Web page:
Blockchain has the ability of making the products and services of companies inexpensive in comparison with their competitors by cutting middlemen and central authorities. The main resistance to blockchain also comes from those people. Jozef De Coster reports.

Blockchain is much more than bitcoin or other cryptomoney. This relatively new technology (launched in 2008 by the mysterious Satoshi Nakamoto) can already boast successful applications in logistics, supply chain management, production, certification, Internet of Things, e-commerce, intellectual property (IP) protection, joint research and innovation. As a consequence, also in the fashion industry worldwide, the interest for the use of blockchain is growing.

Some people think that blockchain, also known as distributed ledger technology (DLT), is one of the world's most overhyped technologies. However, according to Gartner's famous 'Hype Cycle for Emerging Technologies', blockchain is still in the phase of 'Innovation Trigger', together with other emerging technologies like neuromorphic hardware and edge artificial intelligence (AI). All these young technologies are still a few years away from their Peak of Inflated Expectations and 5-10 years from the Plateau of Productivity, when the solutions they bring to previously intractable problems are expected to have a positive effect on the overall productivity in the sectors where implemented. 

According to consultant Deloitte, between 2008 and 2017, worldwide turnover of blockchain applications multiplied by 22. By now, all future oriented companies are supposed to know how the shared and secure ledger which is called 'blockchain' is working.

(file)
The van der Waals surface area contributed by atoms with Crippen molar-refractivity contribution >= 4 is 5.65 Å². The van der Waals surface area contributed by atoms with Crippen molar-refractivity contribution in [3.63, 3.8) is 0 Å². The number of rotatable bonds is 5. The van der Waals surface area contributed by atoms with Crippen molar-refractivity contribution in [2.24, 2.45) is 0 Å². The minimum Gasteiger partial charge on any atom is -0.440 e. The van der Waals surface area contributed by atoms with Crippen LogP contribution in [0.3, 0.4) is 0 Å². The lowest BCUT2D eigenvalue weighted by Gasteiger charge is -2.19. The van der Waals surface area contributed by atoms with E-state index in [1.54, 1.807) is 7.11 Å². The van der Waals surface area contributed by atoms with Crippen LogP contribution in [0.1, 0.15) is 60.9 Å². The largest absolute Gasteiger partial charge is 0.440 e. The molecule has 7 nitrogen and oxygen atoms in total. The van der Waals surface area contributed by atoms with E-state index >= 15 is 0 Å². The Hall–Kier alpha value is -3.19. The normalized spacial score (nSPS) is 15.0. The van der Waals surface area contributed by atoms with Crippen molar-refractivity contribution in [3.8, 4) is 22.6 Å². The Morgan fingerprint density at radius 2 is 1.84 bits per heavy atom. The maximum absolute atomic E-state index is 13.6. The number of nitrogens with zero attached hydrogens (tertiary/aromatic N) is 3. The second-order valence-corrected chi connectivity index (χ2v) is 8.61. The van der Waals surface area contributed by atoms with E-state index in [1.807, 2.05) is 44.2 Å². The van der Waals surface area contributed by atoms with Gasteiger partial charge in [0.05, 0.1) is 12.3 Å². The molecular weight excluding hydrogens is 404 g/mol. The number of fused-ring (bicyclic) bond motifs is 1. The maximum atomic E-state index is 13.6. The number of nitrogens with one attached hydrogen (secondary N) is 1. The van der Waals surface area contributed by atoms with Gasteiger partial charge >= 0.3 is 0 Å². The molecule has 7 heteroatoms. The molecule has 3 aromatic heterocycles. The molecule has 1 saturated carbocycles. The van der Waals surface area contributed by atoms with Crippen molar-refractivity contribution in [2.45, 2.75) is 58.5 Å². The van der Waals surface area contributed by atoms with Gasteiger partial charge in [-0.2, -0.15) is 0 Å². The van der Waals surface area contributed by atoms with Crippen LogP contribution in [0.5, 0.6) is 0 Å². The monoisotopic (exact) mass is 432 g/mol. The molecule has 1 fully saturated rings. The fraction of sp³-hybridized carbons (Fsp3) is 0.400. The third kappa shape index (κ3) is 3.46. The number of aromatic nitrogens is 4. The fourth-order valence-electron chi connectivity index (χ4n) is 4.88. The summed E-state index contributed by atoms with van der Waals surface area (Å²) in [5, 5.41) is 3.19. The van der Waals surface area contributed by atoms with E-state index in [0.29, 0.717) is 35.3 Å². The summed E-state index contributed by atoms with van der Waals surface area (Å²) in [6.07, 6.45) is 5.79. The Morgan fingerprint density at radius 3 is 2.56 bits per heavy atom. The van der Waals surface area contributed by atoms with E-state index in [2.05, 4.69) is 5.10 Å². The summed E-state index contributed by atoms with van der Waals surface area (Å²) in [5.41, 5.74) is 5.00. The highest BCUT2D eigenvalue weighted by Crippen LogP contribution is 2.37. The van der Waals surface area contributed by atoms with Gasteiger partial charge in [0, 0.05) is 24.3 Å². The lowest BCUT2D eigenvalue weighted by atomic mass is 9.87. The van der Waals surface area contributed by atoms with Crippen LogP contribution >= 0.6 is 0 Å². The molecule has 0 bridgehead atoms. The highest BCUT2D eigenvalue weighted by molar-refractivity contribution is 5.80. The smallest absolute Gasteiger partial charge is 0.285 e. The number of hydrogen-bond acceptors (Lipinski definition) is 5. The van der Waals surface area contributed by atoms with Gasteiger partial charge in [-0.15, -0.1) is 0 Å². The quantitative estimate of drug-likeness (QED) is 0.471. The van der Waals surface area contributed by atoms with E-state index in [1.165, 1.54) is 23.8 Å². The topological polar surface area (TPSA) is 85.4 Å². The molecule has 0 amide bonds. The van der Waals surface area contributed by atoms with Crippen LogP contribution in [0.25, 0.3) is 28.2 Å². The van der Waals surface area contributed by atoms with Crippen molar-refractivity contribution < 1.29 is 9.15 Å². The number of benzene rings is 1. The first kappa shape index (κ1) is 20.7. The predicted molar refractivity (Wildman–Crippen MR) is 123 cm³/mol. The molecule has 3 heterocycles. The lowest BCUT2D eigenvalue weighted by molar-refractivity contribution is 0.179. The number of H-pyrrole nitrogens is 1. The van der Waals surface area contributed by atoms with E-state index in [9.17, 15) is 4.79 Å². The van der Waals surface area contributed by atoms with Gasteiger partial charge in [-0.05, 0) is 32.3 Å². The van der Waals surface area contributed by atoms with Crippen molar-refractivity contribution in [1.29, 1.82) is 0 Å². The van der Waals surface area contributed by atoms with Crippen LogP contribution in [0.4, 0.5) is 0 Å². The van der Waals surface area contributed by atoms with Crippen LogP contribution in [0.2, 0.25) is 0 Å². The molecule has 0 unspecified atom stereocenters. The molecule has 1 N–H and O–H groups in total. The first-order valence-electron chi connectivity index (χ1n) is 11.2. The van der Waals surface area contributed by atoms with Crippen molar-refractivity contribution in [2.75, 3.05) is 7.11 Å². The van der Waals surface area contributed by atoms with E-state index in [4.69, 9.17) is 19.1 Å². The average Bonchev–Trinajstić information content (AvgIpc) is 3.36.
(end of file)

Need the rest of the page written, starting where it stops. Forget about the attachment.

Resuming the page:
But using it is still a challenge for most organisations.

Secure and inexpensive

The blockchain experts of PricewaterhouseCoopers (PwC) believe that blockchain could potentially transform many existing processes in business, governance and society. In a recent report for the World Economic Forum (WEF) at Davos, PwC described  blockchain as "a foundational emerging technology of the fourth industrial revolution, much like the internet was for the previous (or third) industrial revolution"

But, what makes blockchain different from the existing methods used to keep track of physical, financial and other transactions?

According to PwC, the defining features of blockchain are "its distributed and immutable (or unalterable) ledger and advanced cryptography, which enable the transfer of a range of assets among parties securely and inexpensively without third-party intermediaries".

Services like Amazon Web Services, Google Drive, Dropbox, Patent database, etc, are used to store files and manage data. However, it has become clear that these services are vulnerable to attacks because of their centralised nature. Huge quantities of secret client and own data can be hacked and made public. Governments who want to spy on companies and on their own citizens can force the web services to disclose data. The decentralisation principle on which blockchain is based makes it nearly impossible for attackers to succeed.